Consumer giant targets Africa's billion potential shoppers

Tide laundry detergent, made by Procter & Gamble Co., is seen on display at the Arguello Supermarket January 28, 2005 in San Francisco. Procter & Gamble Co. announced that it is buying shaver and battery maker Gillette Co. for $57 billion in a deal that would create the world?s largest consumer-products company.

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    Procter & Gamble sees African opportunity

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Story highlights

  • P&G is planning to build a new manufacturing hub in South Africa
  • P&G exec says there are huge opportunities in African markets
  • About 40% of the company's business is in emerging markets, he says

Extensive traveling is something that comes with the job for Dimitri Panayotopoulos.

Over the last few weeks, the vice president of Procter & Gamble's global business units has flown to every continent, minus Antarctica, overseeing the consumer giant's operations across the world.

His round-the-globe trips included a stop in South Africa, where he announced an investment of about $170 million to create a new manufacturing hub for the consumer goods giant's markets in Southern and East Africa.

The new P&G plant, which is expected to create over 500 jobs, will manufacture a range of products, including detergents and feminine hygiene goods, for local and export markets. Construction is set to begin next year while operations are expected to commence in 2016 or early 2017.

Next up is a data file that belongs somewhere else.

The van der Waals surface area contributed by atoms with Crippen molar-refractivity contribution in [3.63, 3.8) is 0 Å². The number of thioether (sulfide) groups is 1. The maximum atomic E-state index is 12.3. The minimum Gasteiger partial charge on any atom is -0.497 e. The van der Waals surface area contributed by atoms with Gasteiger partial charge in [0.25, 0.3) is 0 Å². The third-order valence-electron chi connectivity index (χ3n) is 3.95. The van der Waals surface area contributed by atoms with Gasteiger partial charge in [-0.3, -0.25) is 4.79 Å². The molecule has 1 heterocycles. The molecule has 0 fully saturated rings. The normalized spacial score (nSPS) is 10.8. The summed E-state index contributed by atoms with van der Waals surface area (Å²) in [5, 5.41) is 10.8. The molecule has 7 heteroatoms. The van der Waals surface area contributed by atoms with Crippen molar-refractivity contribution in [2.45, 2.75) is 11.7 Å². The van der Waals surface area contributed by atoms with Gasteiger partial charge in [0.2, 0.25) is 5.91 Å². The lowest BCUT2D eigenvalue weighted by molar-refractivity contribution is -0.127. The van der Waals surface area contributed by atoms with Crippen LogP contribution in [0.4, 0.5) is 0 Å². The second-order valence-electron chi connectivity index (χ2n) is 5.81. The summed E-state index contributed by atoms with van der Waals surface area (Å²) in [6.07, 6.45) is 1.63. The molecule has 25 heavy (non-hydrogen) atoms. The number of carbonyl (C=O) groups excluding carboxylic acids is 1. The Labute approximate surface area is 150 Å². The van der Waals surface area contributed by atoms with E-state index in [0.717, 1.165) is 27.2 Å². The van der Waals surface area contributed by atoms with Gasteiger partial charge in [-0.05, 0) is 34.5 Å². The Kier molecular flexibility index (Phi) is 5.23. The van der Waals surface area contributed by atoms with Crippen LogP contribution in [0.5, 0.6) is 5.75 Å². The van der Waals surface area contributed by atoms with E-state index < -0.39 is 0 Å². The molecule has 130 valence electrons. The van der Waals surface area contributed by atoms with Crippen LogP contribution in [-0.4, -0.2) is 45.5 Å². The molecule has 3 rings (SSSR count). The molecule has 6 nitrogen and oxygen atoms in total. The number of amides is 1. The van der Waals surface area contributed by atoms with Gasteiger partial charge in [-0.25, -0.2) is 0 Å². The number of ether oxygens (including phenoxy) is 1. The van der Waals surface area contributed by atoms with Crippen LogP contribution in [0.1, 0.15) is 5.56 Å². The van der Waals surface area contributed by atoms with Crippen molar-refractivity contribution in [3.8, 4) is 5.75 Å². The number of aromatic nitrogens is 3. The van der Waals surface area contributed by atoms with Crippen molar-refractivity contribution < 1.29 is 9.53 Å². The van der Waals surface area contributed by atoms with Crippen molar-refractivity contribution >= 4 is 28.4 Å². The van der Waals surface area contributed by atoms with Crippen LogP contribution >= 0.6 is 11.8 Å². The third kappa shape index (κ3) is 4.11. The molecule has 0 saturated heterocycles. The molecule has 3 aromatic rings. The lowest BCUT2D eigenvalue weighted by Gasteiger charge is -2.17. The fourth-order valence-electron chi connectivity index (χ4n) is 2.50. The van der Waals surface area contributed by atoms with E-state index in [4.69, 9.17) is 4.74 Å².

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The investment comes as part of P&G's global drive to tap the growing opportunity of developing markets, where a huge population base, coupled with an emerging middle class and a steadier economic environment, offer a potentially lucrative mix.

"We are in Africa because of the size," Panayotopoulos said. "It's about a billion people, that's the size of China and India for example, just under, and the population is growing, the economies are getting more and more stable, so huge opportunities here," he added.

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    Rob Davies, South Africa's minister of trade and industry, welcomed the news of the construction of the new P&G factory, saying that the investment was "a further example of confidence by leading manufactures in the future of South Africa."

    As the continent's biggest economy, South Africa is a key market for P&G, whose portfolio of products includes consumer stalwarts such as Tide, Gillette and Pantene. The company, which built in 2009 a manufacturing plant for Pampers nappies in Johannesburg, has been in the country since the mid-1990s and says that its brands serve more than half of South African households.

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    But while Panayotopoulos concedes that P&G has been a bit late in tapping other African markets, he says the group is increasingly looking to expand to other parts of the continent and reach its one billion potential customers.

    "We have businesses in Nigeria, in Kenya, Uganda, Tanzania -- we are going to go to Angola, Ethiopia," says Panayotopoulos.

    "We want to be in every country," he adds. "In the last 10 years we've gone from about 20% of our business being in emerging markets to about 40%. Obviously there is a huge upside; this is where the babies are being born, where more and more consumers are getting ready for our products, so it's really taken off in the last few years, last 10 years for us."

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    Panayotopoulos says that emerging markets, especially the BRIC countries -- Brazil, Russia, India, and China -- are currently driving demand for P&G and other consumer goods groups.

    "Africa is also very relevant and is very similar to the BRIC markets too," he adds.